Ineffective communication, which leads to poor co-operation and co-ordination of care, is a major cause of errors and adverse events in patient care (World Health Organization 2009). Communication errors occurring at handover, either between team members or between different teams, may lead to inaccurate diagnosis, incorrect treatment and/or medication errors (Wong et al 2008). Poor communication in teams leads to team members having different perceptions of situations and of what is required to manage them (Brady and Goldenhar 2014). Such differing perceptions of a situation among team members may be viewed as the lack of a shared mental model, and this has been shown to contribute to serious safety events (Gluyas and Morrison 2013, Brady and Goldenhar 2014). Moreover, a lack of effective team communication has been shown to contribute to delayed response to deteriorating patients (Endacott et al 2007). Patient safety in surgical interventions may be compromised if there is poor team communication (Lyons and Popejoy 2014). This may result in serious adverse events such as wrong patient, procedure and/or site; retained instruments; infections; and unanticipated blood loss (Treadwell et al 2014).

Thomas et al (2013) examined data from 459 patient safety incidents relating to clinical handover in acute care settings. They found

that 28.8% of incidents (n=132) involved transfer of patients without adequate handover, 19.2% of incidents (n=88) involved omissions of critical information about the patients’ condition and 14.2% of incidents (n=65) involved omission of critical information in patients’ care plans.

Poor communication is not limited to incidents in the acute sector. It may also be a factor in poor outcomes when transferring care between sectors, such as from primary care to the acute sector and back again (Russell et al 2013). There is a convincing case for investing time and resources in improving communication and teamwork in health care to improve patient safety. Complete time out activity 2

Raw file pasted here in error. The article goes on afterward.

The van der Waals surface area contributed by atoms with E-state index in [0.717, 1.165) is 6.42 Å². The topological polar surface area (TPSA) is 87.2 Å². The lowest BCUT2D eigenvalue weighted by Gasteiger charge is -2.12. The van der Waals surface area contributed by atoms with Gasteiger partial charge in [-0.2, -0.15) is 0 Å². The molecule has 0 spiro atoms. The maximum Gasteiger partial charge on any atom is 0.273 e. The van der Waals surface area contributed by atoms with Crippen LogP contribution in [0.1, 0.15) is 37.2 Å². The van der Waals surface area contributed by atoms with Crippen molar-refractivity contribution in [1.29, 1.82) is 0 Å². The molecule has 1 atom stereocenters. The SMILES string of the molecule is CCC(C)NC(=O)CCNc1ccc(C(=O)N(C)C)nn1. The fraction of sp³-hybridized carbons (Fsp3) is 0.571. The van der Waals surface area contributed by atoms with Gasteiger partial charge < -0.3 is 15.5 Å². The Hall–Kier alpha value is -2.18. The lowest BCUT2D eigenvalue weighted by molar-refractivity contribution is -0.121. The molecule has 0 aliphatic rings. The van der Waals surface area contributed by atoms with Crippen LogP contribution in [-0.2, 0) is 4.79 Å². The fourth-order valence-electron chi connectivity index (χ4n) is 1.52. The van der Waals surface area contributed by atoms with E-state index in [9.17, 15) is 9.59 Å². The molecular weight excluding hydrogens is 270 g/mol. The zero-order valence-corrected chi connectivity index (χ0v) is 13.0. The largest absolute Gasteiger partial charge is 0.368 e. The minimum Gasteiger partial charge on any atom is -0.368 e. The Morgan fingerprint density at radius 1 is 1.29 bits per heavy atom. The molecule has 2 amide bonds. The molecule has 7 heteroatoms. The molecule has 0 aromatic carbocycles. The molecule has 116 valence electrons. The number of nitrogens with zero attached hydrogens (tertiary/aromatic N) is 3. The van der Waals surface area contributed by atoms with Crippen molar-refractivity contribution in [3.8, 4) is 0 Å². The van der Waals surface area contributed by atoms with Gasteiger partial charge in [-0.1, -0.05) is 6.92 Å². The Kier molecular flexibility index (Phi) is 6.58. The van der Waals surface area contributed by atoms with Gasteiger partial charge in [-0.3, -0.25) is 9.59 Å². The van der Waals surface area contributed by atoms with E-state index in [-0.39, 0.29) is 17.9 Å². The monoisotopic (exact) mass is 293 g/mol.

Teamwork behaviours Teams are composed of individuals with different knowledge, skills and attributes, who all contribute particular characteristics to team performance. However, for a team to perform successfully, individuals must share an understanding of what is required to achieve the desired goal (Endsley 2012). This means team members must work individually to carry out their duties while maintaining an awareness of the need for the collective contribution of team members (Gluyas and Morrison 2013). The skills that contribute to successful teamwork include team leadership, mutual support, situation monitoring and effective communication (Baker et al 2012). Table 1 indicates the knowledge and behaviours that are required to demonstrate these skills.

Communication Communication is necessary in each of the skills team members require to contribute to an effective team (Table 1) and may be considered as the basis for effective teamwork. It may involve spoken communication, non-verbal (gestures, facial expression) and/or written language. It involves one person initiating a message, along with receipt of this message by another person or persons (St Pierre et al 2011). However, the powerful effect of cognitive processes on the communication process should be understood and recognised, since this is central to promoting effective communication. A human factors perspective provides a framework for understanding these effects and considers the

2 Read the case study in Box 1. Draw a diagram indicating the different teams that may have been involved in Mary’s care in the community and in hospital. Identify specific points where effective teamwork and communication were required between team members and teams.

1 Before completing this article, recall a time when you were part of a team that did not work well together. Write down the factors and behaviours that may have contributed to this. Once you have completed the article and reviewed Table 1, add any factors you may have omitted from this list.

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effect of systems, environments, equipment and processes on human cognitive abilities and limitations (Catchpole 2013).